Avarice

A woman’s whole life is a history of the affections. The heart is her world; it is there her ambition strives for empire; it is there her avarice seeks for hidden treasures. She sends forth her sympathies on adventure, she embarks her soul in the traffic of affection; and, if shipwrecked, her case is hopeless, for it is a bankruptcy of the heart.

Astronomy was born of superstition; eloquence of ambition, hatred, falsehood, and flattery; geometry of avarice; physics of an idle curiosity; and even moral philosophy of human pride. Thus the arts and sciences owe their birth to our vices.

Prudery is a form of avarice.

He who has enough to satisfy what he wants, and nevertheless ceaselessly labors to acquire riches, either in order to obtain a higher social position, or that subsequently he may have enough to live without labor, or that his sons may become men of wealth and importance - all such are incited by a damnable avarice, sensuality and pride.

The toddler must say "no" in order to find out who she is. The adolescent says "no" to assert who she is not.

All the seven deadly sins are self destroying, morbid appetites, but in their early stages at least, lust and gluttony, avarice and sloth know some gratification, while anger and pride have power, even though that power eventually destroys itself. Envy is impotent, numbed with fear, never ceasing in its appetite, and it knows no gratification, but endless self torment. It has the ugliness of a trapped rat, which gnaws its own foot in an effort to escape.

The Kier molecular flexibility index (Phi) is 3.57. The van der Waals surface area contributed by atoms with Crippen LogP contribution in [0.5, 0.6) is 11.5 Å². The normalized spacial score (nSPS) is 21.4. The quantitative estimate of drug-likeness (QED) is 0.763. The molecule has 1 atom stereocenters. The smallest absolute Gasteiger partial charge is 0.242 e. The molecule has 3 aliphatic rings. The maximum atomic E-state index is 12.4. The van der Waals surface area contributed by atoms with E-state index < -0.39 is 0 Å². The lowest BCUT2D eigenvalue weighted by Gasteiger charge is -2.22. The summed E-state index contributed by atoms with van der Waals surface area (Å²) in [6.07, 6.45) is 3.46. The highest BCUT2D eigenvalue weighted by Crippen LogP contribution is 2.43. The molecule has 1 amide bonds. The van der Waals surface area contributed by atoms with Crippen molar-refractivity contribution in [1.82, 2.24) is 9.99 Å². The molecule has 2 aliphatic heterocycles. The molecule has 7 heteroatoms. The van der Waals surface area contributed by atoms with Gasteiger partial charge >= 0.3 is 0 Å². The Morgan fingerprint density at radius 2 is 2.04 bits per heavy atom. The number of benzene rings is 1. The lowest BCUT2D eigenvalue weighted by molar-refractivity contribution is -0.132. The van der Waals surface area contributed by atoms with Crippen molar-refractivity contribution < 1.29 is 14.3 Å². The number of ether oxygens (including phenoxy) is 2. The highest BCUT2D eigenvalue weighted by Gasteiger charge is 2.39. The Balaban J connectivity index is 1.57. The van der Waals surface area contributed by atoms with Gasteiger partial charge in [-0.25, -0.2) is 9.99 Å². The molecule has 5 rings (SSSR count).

Poverty wants some things, luxury many, avarice all things.

Poverty wants some things, luxury many, avarice all things.

The avarice of mankind is insatiable... it is of the nature of desire not to be satisfied, and most men live only for the gratification of it.

Ennui, perhaps, has made more gamblers than avarice, more drunkards than thirst, and perhaps as many; suicides as despair.

Avarice has ruined more men than prodigality, and the blindest thoughtlessness of expenditure has not destroyed so many fortunes as the calculating but insatiable lust of accumulation.

Ambition makes the same mistake concerning power that avarice makes concerning wealth. She begins by accumulating power as a mean to happiness, and she finishes by continuing to accumulate it as an end.

Gambling is the child of avarice, but the parent of prodigality.

Three sparks - pride, envy, and avarice - have been kindled in all hearts.

Greater mischief happens often from folly, meanness, and vanity than from the greater sins of avarice and ambition.

Great mischiefs happen more often from folly, meanness, and vanity, than from the greater sins of avarice and ambition.

The power of perpetuating our property in our families is one of the most valuable and interesting circumstances belonging to it, and that which tends the most to perpetuation of society itself. It makes our weakness subservient to our virtue; it grafts benevolence even upon avarice. The possession of family wealth and of the distinction which attends hereditary possessions (as most concerned into it), are the natural securities for this transmission.

The power of perpetuating our property in our families is one of the most valuable and interesting circumstances belonging to it, and that which tends the most to the perpetuation of society itself. It makes our weakness subservient to our virtue; it grafts benevolence even upon avarice.

Avarice in old age is foolish; for what can be more absurd than to increase our provisions for the road, the nearer we approach to our journey’s end?

Poverty needs little; avarice; everything.